One way Counters


One way Measurement Mechanism

The trafMon tool administrator can configure matching criteria for some uni-directional flows (define flow class) whose successive packets pass in front of two or more probing points in their network travel from source to destination. Those probing points are named “hops“.

Every corresponding flow packet is hashed (using MD5) in such a way as to produce a unique signature, which differentiates successive packets, but produces the same value for a given packet in the successive probes. The probe systems must be kept synchronised as closely as possible, e.g. through distributed GNSS-based NTP servers (accuracy around the millisecond despite the geographical distance).

For every matched packet, the probe at each hop produces both the signature and the capture timestamp. Those partial observations are centralised by the concerned probes in the data collector run-time process. This central component reconciles the chunks of observations received about a same observed packet from the several probes over the network path. The collector is therefore able to deduce either:

  • the timestamp at successive network hop, or the latency delay between a given pair of hop (see One way Latency Report),
  • or the fact that a packet has been lost between two hops, due to lack of observations received about the remaining hop(s), after a timeout longer than the reasonably expected network travel duration,
  • or, more surprisingly, that a packet observation is available for the last hop(s), but has not been received for previous hop(s) in the expected network travel path: partly missed packet – this can be due to a stopped probe, to saturation at a packet capture point, to a broken path between a probe and the collector (although the underlying protocol is made resilient) or to the match of packets that are not routed via the expected path,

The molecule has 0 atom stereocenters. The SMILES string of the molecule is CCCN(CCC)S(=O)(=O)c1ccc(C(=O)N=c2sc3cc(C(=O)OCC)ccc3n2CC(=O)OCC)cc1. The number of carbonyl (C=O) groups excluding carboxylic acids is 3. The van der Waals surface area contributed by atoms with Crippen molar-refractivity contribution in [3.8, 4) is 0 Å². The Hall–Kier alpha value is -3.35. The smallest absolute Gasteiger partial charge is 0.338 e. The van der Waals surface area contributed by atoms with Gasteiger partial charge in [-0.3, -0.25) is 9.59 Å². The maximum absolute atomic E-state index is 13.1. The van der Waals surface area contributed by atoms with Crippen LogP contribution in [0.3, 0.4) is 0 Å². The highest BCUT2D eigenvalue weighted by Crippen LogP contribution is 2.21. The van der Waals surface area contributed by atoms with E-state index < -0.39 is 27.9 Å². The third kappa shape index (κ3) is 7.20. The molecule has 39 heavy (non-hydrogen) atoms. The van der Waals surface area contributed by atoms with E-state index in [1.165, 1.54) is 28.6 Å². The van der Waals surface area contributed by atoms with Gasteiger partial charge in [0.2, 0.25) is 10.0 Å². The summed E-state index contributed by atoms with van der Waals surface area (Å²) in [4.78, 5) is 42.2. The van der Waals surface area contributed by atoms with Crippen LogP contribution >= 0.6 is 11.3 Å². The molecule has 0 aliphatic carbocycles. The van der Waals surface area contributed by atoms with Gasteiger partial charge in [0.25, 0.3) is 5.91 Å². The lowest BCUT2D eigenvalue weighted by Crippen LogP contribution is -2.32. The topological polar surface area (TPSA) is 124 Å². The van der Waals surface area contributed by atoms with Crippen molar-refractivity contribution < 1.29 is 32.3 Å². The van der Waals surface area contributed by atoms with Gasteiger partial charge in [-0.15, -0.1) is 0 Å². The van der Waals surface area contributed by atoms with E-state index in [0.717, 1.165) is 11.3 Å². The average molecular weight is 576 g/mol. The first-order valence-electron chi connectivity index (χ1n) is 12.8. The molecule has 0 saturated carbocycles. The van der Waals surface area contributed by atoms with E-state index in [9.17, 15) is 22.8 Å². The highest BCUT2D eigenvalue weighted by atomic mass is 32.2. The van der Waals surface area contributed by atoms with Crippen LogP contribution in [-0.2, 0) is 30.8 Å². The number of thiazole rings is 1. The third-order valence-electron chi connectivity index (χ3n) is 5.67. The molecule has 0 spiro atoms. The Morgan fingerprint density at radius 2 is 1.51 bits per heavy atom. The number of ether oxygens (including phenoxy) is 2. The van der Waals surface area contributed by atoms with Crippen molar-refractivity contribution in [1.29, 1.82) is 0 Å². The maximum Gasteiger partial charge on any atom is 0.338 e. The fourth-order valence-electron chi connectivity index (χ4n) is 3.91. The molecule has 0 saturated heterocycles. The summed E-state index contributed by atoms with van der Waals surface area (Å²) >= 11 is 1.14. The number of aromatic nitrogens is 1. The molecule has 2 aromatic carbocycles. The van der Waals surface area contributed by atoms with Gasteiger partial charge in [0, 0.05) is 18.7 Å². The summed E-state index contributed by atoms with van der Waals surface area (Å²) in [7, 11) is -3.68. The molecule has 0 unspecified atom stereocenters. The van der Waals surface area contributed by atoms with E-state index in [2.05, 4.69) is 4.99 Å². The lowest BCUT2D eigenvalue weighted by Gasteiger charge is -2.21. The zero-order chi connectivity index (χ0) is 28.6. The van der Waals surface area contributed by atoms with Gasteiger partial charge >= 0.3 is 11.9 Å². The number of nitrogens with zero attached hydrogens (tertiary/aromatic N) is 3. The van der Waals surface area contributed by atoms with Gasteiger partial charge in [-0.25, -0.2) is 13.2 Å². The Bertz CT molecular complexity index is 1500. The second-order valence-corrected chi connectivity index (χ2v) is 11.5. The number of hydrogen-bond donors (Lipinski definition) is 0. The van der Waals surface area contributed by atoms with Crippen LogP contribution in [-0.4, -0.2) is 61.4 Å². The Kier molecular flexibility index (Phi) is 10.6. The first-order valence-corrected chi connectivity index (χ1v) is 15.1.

• and/or, that a missing partial packet observation is received later than the end of the time window within which all chunks of observations for a given packet are expected to be centrally collected: dropped packet observation.


One way Counters Report

The report shows the respective three types of counters, as depicted here above, in three evolution charts.

The user must be aware that database records exist for this group of three metrics only when at least one anomaly has been detected for the corresponding time slot. Hence those charts can only be plotted for a limited set of time windows.

The below data are covering the same traffic peak depicted in the One way Latency Report: this peak induced a significant increase and instability of the latency of packets that succeed to traverse the network path; but it also cause a few packet losses.